The Office of Personnel Management (OPM) issued a new report that found union workers cost the federal government more than $155 million in 2011. This is a 12 percent increase from 2010 and the highest in any year since the OPM started to collect the data voluntarily in 2002.
Using the term “official time” applies to public sector union officials receiving taxpayer-funded salaries and work in government offices. It was first created as part of an Executive Order by President John F. Kennedy and then later reaffirmed during the President Jimmy Carter administration.
Federal civil servants used up a lot of time working for unions. The report discovered that they spent roughly 3.4 million hours performing duties for the union while receiving federally funded salaries. This is the highest total since 2004 and a 10 percent increase from 2010, the largest jump from one year to the next.
Despite the figure being down since 2002 when public sector employees worked approximately 4.7 million hours, the amount of salaries paid out was significantly lower.
Of the largest agencies with more than 25,000 bargaining unit employees, the Department of Homeland Security saw the biggest increase with a 31 percent overall surge. This was followed by the Veterans Affairs Department (23 percent) and the Transportation Department (11.63 percent).
When it comes to the federal government as a whole, the Federal Elections Commission (FEC), an agency with 1,000 or fewer bargaining employee units, had the highest jump in official time use with a 441 percent increase from 2010 to 2011. The Consumer Product Safety Commission was second with a 370 percent jump and in the third spot was the Pension Benefit Guaranty Corporations with a 291 percent increase.
Over the years, Republican legislators have attempted several times to either initiate more oversight of official time or to abolish it completely because many argue that government employees are completing its union work on the taxpayers’ dime. Others also say that they’re “political organizing” and “without taxpayers’ knowledge.”
Florida Republican Congressman Dennis Ross and Georgia Republican Congressman Phil Gingrey co-sponsored a bill that implements heightened oversight – Rep. Gingrey has proposed a law that would eliminate official time completely. Both pieces of legislation have been referred to the House Oversight and Government Reform Committee.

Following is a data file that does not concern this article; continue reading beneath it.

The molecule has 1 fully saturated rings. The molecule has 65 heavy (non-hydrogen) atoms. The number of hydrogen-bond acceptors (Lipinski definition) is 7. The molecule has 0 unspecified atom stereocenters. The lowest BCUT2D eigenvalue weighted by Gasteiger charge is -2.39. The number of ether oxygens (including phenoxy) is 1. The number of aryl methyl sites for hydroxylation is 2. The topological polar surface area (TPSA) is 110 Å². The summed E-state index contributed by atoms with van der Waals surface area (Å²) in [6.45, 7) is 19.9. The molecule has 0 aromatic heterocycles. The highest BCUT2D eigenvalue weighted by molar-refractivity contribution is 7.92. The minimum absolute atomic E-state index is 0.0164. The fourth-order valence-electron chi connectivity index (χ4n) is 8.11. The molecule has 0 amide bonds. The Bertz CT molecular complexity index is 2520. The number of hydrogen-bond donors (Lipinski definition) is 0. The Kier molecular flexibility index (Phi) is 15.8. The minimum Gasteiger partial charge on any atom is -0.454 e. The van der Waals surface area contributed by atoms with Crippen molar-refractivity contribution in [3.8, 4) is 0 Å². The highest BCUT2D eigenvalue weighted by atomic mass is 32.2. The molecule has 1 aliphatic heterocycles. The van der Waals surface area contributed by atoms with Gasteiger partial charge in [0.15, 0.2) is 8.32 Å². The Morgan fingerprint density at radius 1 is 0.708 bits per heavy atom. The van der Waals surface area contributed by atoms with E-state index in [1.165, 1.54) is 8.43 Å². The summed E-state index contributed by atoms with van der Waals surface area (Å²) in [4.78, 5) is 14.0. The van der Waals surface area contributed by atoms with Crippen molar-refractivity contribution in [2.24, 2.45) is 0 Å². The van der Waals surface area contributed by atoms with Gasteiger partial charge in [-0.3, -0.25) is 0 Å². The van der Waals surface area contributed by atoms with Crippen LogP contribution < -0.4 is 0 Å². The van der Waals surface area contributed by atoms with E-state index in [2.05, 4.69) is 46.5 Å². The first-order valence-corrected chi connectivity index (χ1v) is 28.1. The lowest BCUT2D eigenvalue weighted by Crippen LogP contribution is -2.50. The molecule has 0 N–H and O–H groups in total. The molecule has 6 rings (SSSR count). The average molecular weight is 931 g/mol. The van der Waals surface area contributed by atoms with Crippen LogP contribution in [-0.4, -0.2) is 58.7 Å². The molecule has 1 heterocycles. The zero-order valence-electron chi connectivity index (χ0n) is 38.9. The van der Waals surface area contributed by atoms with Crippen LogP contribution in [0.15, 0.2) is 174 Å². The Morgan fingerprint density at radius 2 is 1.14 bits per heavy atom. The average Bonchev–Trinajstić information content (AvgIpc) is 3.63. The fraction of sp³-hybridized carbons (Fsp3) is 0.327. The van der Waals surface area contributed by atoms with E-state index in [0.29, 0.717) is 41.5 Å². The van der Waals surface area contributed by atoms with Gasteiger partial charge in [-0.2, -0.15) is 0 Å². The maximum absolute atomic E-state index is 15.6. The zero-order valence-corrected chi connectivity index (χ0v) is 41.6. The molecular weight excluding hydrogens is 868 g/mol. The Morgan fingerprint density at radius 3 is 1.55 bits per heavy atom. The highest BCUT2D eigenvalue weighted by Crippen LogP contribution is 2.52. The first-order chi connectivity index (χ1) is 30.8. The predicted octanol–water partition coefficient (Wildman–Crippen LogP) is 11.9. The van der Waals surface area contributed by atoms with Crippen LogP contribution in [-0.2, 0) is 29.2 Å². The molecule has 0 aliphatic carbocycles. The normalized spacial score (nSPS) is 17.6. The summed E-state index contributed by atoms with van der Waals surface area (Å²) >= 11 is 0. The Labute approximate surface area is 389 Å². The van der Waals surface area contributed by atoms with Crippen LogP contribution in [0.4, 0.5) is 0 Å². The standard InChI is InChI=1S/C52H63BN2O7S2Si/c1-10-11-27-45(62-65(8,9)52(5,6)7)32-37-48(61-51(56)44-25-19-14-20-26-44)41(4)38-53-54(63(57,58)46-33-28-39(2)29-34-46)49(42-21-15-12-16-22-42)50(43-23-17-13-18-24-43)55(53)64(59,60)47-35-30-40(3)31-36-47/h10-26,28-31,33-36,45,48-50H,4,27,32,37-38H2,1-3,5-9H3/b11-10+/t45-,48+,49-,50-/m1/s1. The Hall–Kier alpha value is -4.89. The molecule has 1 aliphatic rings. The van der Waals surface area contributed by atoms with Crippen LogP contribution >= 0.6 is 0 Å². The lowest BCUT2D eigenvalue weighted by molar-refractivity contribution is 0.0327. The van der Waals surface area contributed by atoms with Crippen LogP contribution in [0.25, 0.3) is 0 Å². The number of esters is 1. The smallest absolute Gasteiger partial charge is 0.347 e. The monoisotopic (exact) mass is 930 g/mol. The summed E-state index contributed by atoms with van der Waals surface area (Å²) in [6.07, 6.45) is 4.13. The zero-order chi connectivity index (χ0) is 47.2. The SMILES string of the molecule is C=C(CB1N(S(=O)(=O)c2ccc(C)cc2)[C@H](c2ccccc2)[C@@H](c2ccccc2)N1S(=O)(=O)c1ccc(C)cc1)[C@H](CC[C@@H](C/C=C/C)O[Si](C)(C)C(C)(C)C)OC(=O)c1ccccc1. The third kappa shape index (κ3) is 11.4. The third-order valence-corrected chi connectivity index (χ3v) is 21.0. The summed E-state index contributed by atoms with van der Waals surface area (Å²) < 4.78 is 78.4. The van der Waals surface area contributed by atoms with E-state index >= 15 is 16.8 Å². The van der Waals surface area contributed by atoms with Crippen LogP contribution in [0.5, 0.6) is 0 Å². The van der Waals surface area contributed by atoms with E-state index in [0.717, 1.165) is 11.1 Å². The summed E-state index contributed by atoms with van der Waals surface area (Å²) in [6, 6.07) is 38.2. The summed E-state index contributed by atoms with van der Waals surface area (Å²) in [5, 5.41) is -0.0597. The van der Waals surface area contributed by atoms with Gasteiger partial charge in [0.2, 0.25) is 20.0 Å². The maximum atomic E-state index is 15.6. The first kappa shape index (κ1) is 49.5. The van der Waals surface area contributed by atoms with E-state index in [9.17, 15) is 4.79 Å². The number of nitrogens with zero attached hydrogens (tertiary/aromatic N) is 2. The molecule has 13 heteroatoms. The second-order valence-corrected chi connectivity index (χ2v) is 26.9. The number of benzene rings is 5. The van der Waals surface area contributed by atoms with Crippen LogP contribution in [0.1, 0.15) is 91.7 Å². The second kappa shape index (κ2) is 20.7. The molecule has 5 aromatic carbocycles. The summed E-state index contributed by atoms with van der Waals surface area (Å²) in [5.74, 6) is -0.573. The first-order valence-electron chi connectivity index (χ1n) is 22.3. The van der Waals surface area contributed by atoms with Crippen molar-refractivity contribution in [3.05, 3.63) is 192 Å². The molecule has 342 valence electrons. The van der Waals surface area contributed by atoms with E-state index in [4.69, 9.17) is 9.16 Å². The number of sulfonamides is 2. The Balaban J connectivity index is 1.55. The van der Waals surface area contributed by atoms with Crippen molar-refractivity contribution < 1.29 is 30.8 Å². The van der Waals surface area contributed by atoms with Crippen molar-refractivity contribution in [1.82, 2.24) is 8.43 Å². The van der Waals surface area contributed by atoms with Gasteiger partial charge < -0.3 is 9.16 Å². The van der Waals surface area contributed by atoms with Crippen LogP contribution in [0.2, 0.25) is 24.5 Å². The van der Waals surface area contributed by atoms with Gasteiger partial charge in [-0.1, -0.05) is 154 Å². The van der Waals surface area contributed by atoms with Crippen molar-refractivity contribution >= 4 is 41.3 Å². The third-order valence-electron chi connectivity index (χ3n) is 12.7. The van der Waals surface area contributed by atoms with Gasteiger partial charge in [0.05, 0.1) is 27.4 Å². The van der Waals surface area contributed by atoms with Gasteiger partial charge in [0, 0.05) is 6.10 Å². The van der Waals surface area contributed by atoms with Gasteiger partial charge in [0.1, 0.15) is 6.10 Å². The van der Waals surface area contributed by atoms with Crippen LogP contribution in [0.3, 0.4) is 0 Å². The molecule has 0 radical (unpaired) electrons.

However, union leaders make the case that it’s the best policy to “effectively represent their colleagues.”
“The use of official time allows our members to effectively represent their colleagues through activities such as setting procedures that protect employees from on-the-job hazards, establishing flexible work hours that enhance agencies’ service to the public, participating in improvement of work processes and providing workers with a voice in determining their working conditions,” said Beth Moten, the American Federation of Government Employees (AFGE) legislative director, in a statement provided to Government Executive.
It seems that official time isn’t just a problem at at the federal level, but also at the municipal or state government level. Last summer, it was reported that Camden Mayor Dana Redd abolished its police force and instead imposed a county-level police division.
Many in the city were stunned to find out that two police officers, who happen to be union leaders, have been on paid leave and were exempt from conducting police duties in order to perform union work, all with the taxpayers’ money. The police union president Kevin Wilkes, who has noted that his officers are exhausted, even though they have a 30 percent absenteeism rate, said that “one sergeant and one detective are not going to solve the crime problem.”
Over the past five years, police and fire union officials earned about $2.3 million in salary and benefits. By the end of 2012, many cops are going to lose their jobs because union leaders put their union duties as more of an importance than capturing the bad guys.
“This shady, often-hidden public subsidy of union leave from paid public employment costs us all millions every year and must end,” said Michael Drewniak, a spokesperson for New Jersey Republican Governor Chris Christie.
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